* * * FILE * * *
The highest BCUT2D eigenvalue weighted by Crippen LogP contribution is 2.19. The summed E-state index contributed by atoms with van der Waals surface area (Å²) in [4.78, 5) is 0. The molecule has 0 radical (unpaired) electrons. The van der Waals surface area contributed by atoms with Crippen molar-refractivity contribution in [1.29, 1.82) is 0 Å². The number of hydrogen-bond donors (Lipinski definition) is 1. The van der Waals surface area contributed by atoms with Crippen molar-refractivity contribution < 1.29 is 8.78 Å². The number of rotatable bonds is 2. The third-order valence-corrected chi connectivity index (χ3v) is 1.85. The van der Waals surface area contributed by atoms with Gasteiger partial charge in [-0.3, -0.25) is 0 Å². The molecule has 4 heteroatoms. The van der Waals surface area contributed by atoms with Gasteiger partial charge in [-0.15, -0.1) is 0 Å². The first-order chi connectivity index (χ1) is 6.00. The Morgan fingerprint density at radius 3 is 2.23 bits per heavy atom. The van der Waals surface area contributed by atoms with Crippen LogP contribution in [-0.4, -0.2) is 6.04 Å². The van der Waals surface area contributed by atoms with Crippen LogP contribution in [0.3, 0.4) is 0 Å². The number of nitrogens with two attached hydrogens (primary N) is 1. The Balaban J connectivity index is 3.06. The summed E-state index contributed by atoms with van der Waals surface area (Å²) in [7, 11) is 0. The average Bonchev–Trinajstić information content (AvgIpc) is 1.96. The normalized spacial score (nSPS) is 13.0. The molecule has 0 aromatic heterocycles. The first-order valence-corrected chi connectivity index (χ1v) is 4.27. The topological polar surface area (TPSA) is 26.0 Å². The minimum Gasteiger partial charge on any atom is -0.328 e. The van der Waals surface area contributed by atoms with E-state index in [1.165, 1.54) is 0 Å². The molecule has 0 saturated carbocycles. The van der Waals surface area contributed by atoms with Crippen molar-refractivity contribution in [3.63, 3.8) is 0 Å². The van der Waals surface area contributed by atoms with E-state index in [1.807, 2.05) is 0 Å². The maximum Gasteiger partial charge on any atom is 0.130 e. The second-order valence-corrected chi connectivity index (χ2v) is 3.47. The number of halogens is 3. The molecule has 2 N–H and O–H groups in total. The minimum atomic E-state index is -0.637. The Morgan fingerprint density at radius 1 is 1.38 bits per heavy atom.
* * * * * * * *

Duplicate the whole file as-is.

The highest BCUT2D eigenvalue weighted by Crippen LogP contribution is 2.19. The summed E-state index contributed by atoms with van der Waals surface area (Å²) in [4.78, 5) is 0. The molecule has 0 radical (unpaired) electrons. The van der Waals surface area contributed by atoms with Crippen molar-refractivity contribution in [1.29, 1.82) is 0 Å². The number of hydrogen-bond donors (Lipinski definition) is 1. The van der Waals surface area contributed by atoms with Crippen molar-refractivity contribution < 1.29 is 8.78 Å². The number of rotatable bonds is 2. The third-order valence-corrected chi connectivity index (χ3v) is 1.85. The van der Waals surface area contributed by atoms with Gasteiger partial charge in [-0.3, -0.25) is 0 Å². The molecule has 4 heteroatoms. The van der Waals surface area contributed by atoms with Gasteiger partial charge in [-0.15, -0.1) is 0 Å². The first-order chi connectivity index (χ1) is 6.00. The Morgan fingerprint density at radius 3 is 2.23 bits per heavy atom. The van der Waals surface area contributed by atoms with Crippen LogP contribution in [-0.4, -0.2) is 6.04 Å². The van der Waals surface area contributed by atoms with Crippen LogP contribution in [0.3, 0.4) is 0 Å². The number of nitrogens with two attached hydrogens (primary N) is 1. The Balaban J connectivity index is 3.06. The summed E-state index contributed by atoms with van der Waals surface area (Å²) in [7, 11) is 0. The average Bonchev–Trinajstić information content (AvgIpc) is 1.96. The normalized spacial score (nSPS) is 13.0. The molecule has 0 aromatic heterocycles. The first-order valence-corrected chi connectivity index (χ1v) is 4.27. The topological polar surface area (TPSA) is 26.0 Å². The minimum Gasteiger partial charge on any atom is -0.328 e. The van der Waals surface area contributed by atoms with E-state index in [1.165, 1.54) is 0 Å². The molecule has 0 saturated carbocycles. The van der Waals surface area contributed by atoms with Crippen molar-refractivity contribution in [3.63, 3.8) is 0 Å². The van der Waals surface area contributed by atoms with E-state index in [1.807, 2.05) is 0 Å². The maximum Gasteiger partial charge on any atom is 0.130 e. The second-order valence-corrected chi connectivity index (χ2v) is 3.47. The number of halogens is 3. The molecule has 2 N–H and O–H groups in total. The minimum atomic E-state index is -0.637. The Morgan fingerprint density at radius 1 is 1.38 bits per heavy atom.